Trump Adviser Calls Reduced China Tariffs 'Christmas Present to the Nation,' Despite Claiming They Didn't Hurt Consumers

Peter Navarro, who serves as President Donald Trump's director of trade and manufacturing policy, referred to the White House's decision to hold off and forego some additional tariffs on Chinese imports as a "Christmas present to the nation," despite previously claiming that the tariffs were not having any impact on American consumers.

"So, yesterday we had a big bump up on the market with President Trump's Christmas present to the nation, with his announcement on tariffs," Navarro said in an interview with Fox News' America's Newsroom on Wednesday. The trade adviser, who has been criticized by many leading economists for encouraging Trump's propensity for tariffs, was attempting to explain why stocks had again dipped one day following the news that the government would not implement the full amount of new levies on Chinese goods that the president had previously threatened.

"This is basically the Federal Reserve's problem, volatility" Navarro argued, repeating a popular criticism Trump has used to explain dips in the market. "They are causing this," he continued, saying the ups and downs were due to the reserve's chairman Jerome Powell previously raising interest rates. However, Powell announced a rate cut at the end of last month.

WATCH: @SandraSmithFox spoke with White House Trade Adviser Peter Navarro as the DOW is down on new recession fears #nine2noon

— America's Newsroom (@AmericaNewsroom) August 14, 2019

Navarro and Trump have repeatedly over the past few months insisted that U.S. consumers are not feeling the extra costs resulting from tariffs on Chinese goods. Asked by Fox News Sunday anchor Chris Wallace earlier this month whether the costs were being passed on to American consumers, Navarro responded by saying: "false."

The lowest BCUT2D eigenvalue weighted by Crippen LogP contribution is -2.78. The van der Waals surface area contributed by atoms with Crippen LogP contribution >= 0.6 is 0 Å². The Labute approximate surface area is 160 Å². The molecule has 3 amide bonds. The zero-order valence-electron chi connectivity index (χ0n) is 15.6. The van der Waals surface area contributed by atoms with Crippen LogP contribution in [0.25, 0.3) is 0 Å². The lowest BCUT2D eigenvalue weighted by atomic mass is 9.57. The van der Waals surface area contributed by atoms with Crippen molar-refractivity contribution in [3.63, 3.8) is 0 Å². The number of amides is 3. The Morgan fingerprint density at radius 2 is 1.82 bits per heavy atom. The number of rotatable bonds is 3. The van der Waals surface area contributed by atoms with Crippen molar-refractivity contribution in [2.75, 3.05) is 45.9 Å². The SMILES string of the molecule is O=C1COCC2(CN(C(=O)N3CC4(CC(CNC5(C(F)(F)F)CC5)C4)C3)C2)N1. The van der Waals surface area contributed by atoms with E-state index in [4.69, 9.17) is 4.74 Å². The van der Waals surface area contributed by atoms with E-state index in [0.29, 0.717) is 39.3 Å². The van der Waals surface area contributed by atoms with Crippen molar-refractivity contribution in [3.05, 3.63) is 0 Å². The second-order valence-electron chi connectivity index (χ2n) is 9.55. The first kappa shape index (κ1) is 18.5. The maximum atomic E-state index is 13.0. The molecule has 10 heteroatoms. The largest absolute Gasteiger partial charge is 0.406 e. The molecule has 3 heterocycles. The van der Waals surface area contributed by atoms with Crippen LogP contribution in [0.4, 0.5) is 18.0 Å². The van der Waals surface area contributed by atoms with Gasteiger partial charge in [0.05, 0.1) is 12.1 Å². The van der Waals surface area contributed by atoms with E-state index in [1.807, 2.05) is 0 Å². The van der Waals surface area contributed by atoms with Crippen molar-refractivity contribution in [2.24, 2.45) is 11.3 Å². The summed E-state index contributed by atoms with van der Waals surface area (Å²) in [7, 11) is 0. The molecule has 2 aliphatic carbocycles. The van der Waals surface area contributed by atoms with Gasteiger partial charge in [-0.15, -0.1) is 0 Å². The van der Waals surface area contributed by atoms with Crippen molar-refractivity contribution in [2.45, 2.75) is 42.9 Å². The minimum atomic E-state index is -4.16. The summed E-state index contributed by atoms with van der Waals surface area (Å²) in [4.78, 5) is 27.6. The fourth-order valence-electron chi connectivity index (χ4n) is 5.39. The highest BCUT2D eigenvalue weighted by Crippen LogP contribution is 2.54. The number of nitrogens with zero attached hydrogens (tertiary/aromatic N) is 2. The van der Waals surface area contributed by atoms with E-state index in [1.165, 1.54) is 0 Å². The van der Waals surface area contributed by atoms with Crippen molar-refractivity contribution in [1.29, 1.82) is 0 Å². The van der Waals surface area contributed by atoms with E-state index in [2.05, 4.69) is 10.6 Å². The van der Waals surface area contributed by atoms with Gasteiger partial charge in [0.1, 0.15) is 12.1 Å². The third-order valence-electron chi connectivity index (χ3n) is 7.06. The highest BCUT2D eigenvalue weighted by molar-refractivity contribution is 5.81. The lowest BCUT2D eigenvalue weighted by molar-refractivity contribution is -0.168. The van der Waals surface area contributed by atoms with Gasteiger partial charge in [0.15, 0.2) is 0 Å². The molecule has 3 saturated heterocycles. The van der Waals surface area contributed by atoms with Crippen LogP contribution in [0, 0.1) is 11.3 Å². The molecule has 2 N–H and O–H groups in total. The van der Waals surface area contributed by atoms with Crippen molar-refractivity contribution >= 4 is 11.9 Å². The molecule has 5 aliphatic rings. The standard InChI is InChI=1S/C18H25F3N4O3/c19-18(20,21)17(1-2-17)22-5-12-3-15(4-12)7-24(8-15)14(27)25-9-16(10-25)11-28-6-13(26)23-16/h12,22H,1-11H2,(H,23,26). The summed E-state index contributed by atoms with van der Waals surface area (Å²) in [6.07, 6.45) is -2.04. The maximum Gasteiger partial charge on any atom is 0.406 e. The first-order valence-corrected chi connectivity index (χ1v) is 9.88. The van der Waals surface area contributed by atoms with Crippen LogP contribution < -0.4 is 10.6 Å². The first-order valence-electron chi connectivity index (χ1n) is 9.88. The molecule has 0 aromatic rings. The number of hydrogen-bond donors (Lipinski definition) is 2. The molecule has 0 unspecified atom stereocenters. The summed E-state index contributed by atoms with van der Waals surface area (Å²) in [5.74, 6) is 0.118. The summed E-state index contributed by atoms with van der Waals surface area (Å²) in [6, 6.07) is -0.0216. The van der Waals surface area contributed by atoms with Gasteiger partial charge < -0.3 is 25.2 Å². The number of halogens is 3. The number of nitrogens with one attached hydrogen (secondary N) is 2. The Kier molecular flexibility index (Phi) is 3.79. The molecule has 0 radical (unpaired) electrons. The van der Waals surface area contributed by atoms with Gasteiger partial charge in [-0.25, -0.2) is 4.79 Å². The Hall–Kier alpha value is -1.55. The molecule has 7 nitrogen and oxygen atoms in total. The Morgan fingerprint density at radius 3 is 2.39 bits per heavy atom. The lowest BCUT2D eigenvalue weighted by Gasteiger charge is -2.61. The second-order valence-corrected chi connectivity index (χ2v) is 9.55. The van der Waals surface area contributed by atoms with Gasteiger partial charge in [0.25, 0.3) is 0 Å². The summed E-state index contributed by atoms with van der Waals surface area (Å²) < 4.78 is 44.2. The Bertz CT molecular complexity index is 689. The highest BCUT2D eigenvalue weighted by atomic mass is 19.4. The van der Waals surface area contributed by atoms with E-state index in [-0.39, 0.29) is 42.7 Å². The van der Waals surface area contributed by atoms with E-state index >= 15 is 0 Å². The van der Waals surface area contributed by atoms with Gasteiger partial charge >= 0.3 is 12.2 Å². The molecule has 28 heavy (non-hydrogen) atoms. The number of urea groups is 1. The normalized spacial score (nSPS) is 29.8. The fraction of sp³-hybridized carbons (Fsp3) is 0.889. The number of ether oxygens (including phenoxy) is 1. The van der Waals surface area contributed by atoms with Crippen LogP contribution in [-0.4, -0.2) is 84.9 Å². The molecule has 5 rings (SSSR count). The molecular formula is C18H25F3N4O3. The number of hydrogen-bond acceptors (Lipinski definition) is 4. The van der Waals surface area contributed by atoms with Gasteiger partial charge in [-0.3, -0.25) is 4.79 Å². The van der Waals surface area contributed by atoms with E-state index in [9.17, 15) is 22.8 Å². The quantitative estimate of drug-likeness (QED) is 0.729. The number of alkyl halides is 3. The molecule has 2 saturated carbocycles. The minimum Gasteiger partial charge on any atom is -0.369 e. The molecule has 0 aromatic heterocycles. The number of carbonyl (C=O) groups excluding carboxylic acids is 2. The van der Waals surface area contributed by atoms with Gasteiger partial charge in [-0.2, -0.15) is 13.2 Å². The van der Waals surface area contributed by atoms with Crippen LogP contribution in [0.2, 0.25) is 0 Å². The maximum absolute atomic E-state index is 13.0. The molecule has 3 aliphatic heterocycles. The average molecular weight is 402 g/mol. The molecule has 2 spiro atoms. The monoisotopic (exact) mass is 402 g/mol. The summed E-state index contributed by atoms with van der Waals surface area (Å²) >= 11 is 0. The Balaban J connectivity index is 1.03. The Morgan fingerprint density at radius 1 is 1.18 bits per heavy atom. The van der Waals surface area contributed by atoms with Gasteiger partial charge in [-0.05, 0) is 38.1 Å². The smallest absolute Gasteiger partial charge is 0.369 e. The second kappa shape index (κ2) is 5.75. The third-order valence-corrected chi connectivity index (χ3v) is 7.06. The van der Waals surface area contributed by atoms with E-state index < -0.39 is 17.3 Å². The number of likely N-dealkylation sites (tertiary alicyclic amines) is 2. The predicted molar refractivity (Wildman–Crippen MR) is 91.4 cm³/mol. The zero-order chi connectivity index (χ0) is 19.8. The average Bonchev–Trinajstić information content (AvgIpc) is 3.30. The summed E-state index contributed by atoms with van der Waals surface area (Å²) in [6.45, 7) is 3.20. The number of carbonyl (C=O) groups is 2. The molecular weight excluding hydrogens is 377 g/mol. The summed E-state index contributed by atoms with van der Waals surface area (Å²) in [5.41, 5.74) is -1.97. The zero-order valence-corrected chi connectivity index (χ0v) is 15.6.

The trade official argued that Chinese manufacturers were decreasing prices significantly to compensate for the additional import levies, allowing U.S. businesses to pay essentially the same price as before trade tensions escalated last summer. But as Wallace pointed out, that assessment goes against the data of leading U.S. financial institutions and counter to reporting by Trump's own administration. Wallace explained that data from Trump's Labor Department showed that "on a macro and a micro level that tariffs cause consumer prices to rise."

A May report published by Goldman Sachs assessed that: "The cost of U.S. tariffs have fallen entirely on U.S. businesses and households, with no clear reduction in the prices charged by Chinese exporters." Additionally, a recently published study from scholars at Harvard University, the University of Chicago and the Federal Reserve found that the cost of tariffs on Chinese goods have "fallen largely on the U.S." with a "nearly complete" transfer of additional costs to American importers.

Nonetheless, Trump and Navarro had continued to insist that tariffs are only being paid by China. That claim changed slightly this week when the administration announced its decision to forgo and hold off on threatened additional tariffs.

Trump and Xi
President Donald Trump arrives for a bilateral meeting with China's President Xi Jinping on the sidelines of the G20 Summit in Osaka on June 29 BRENDAN SMIALOWSKI/AFP

"We're doing this for the Christmas season," Trump told reporters on Tuesday. "Just in case some of the tariffs would have an impact on U.S. customers," who would be doing extra shopping for the holiday. However, the president then pivoted to say: "So far, they've had virtually none."

Since last summer, the Trump administration has levied tariffs on $250 billion of China's exports to the U.S. Earlier this month, the president said that the White House would go ahead and target the remaining $300 billion of Chinese products with additional 10 percent tariffs, which would be increased over time to reach 25 percent.

Although that threat has now been partially walked back, there is no clear end in sight to the ongoing trade war with China. Trade representatives and negotiators from both sides remain in communication, but some analysts believe Beijing prefers to wait and see how the 2020 presidential election goes before making significant concessions to Washington.